Friday, May 20, 2022

Diesel Prices Hit All-Time High, Meaning Soon So Will The Costs Of Everything You Buy

Diesel prices reached a nationwide average of $5.54 per gallon on Monday, setting a new all-time record, according to AAA travel agency’s gas tracker. In March, the cost of regular unleaded fuel remained less than half a cent from its record high of $4.33 per gallon, at $4.328 on Monday.

These high fuel costs are just the first devastating drop, the negative effects of which will ripple throughout the entire economy, with increased transportation prices adding stress to inflationary pressures already shooting up the cost of goods and services. In March, the year-over-year inflation was marked at 8.5 percent, the highest rate since 1981. Bloomberg Economics predicts that U.S. households will spend another $5,200 this year, or $433 a month, for the same basket of goods as last year.

While diesel prices might not immediately alarm many consumers who rely on regular unleaded gasoline for routine transportation, tankers, trains, trucks, farming machinery and other industrial equipment rely on diesel.

“Diesel is the fuel that powers the economy,” Patrick De Haan, the chief petroleum analyst at GasBuddy, told CNBC. These increased costs are “certainly going to translate into more expensive goods.”

Despite the price increases, the Biden administration has continued to antagonize the oil and gas industry with a cascade of new taxes and regulations that hamper production.

In April, President Joe Biden’s Department of the Interior released plans to resume oil and gas leases on federal lands in compliance with a court order following a 15-month suspension. The agency’s compulsory sales offered only 20 percent of the lands that were initially nominated and approved for leasing, complemented by a 50 percent spike in royalties from minerals extracted.

Despite moving forward, the administration has been clear about its desire to shut down the federal lease sales. These sales were only scheduled after a federal judge in Louisiana deemed the administration’s pause on them illegitimate last summer.

“We don’t feel they are needed,” explained White House Press Secretary Jen Psaki, even as Psaki and the president repeatedly blame Russia’s war in Ukraine as the reason for rising prices with the motto “Putin’s price hike.”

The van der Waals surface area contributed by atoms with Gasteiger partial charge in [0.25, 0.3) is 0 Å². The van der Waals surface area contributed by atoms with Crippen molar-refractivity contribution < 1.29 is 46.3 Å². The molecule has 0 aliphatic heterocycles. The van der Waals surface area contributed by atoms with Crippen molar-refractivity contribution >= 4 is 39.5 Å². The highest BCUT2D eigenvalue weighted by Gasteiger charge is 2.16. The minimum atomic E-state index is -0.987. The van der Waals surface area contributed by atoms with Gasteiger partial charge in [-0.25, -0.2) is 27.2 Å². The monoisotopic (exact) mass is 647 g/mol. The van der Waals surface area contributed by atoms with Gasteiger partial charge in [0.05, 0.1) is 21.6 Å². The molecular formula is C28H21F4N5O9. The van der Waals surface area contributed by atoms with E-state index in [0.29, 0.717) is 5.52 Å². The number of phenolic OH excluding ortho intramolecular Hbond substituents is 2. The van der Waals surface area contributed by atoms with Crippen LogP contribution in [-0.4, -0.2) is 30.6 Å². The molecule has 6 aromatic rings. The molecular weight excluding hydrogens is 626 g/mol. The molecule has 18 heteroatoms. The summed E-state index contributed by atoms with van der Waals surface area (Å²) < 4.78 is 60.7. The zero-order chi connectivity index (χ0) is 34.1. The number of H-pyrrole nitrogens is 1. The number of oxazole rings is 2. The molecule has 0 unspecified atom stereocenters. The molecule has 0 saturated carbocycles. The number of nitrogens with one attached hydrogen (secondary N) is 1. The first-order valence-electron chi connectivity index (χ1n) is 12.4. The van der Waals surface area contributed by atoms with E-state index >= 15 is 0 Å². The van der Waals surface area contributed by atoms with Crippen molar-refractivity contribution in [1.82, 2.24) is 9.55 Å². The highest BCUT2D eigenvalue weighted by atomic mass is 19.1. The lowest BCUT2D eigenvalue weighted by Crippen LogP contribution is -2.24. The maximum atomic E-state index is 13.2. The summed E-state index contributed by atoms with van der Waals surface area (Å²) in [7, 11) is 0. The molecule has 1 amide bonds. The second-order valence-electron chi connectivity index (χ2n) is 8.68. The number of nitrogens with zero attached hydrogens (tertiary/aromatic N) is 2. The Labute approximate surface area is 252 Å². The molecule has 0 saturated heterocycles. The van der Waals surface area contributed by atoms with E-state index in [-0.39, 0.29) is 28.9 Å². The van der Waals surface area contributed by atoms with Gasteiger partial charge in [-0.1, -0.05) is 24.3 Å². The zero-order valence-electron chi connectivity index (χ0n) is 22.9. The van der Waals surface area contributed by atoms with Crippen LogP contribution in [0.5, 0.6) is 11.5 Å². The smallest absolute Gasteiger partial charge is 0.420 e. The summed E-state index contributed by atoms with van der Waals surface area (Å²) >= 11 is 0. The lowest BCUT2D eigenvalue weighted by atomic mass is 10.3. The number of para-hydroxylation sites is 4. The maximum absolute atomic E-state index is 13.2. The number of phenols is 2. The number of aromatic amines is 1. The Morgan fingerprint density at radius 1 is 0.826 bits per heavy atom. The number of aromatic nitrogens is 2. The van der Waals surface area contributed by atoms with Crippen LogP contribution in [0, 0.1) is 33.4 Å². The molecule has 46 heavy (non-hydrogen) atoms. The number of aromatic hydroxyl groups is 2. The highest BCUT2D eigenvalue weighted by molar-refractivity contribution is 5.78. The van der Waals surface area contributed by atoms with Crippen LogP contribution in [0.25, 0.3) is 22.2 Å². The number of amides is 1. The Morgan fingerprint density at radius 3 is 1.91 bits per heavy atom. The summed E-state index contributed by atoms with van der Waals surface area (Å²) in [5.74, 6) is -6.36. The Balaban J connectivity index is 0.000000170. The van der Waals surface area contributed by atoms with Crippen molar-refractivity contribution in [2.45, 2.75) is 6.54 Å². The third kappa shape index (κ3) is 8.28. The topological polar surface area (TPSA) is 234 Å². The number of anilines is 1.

White House climate adviser Gina McCarthy has been even more explicit.

“President Biden remains absolutely committed to not moving forward with additional drilling on public lands,” McCarthy said on MSNBC.

The left’s animosity to oil and gas exploration has chilled investment in the labor- and capital-intensive industry, cooling production in the process even as prices skyrocket. To suppress gas prices ahead of the November midterms, President Biden ordered the self-proclaimed “unprecedented” release of stored crude from the nation’s emergency stockpile, with 1 million barrels put on the market daily for the next six months beginning next week.

The president has offered no plans to restock the emergency reserves.


Why Elon Musk’s war on ESG matters—and how Republicans can win it by defunding ESG

By Robert Romano

Hours before Elon Musk announced that he is joining the Republican Party on Twitter, writing the Democratic Party had “become the party of division & hate,” he had just strongly reacted to S&P’s decision to remove Tesla from its Environmental, Social and Governance (ESG) index.

“Exxon is rated top ten best in world for environment, social & governance (ESG) by S&P 500, while Tesla didn’t make the list! ESG is a scam. It has been weaponized by phony social justice warriors,” Musk wrote.

In a follow-up tweet, Musk posted a Dwayne Johnson meme asking, “What’s an ESG score?” to which his companion replies, “It determines how compliant your business is with the leftist agenda,” leaving Johnson’s character pictured shocked and agitated.

It is one of the great ironies that Musk, whose company pioneered the modern electric car industry and has perhaps benefited more from ESG investment than any other, seeing Tesla’s stock rise to as high as $1,200 a share last year before the current bear market, now suddenly poses the single greatest threat to the ESG leviathan.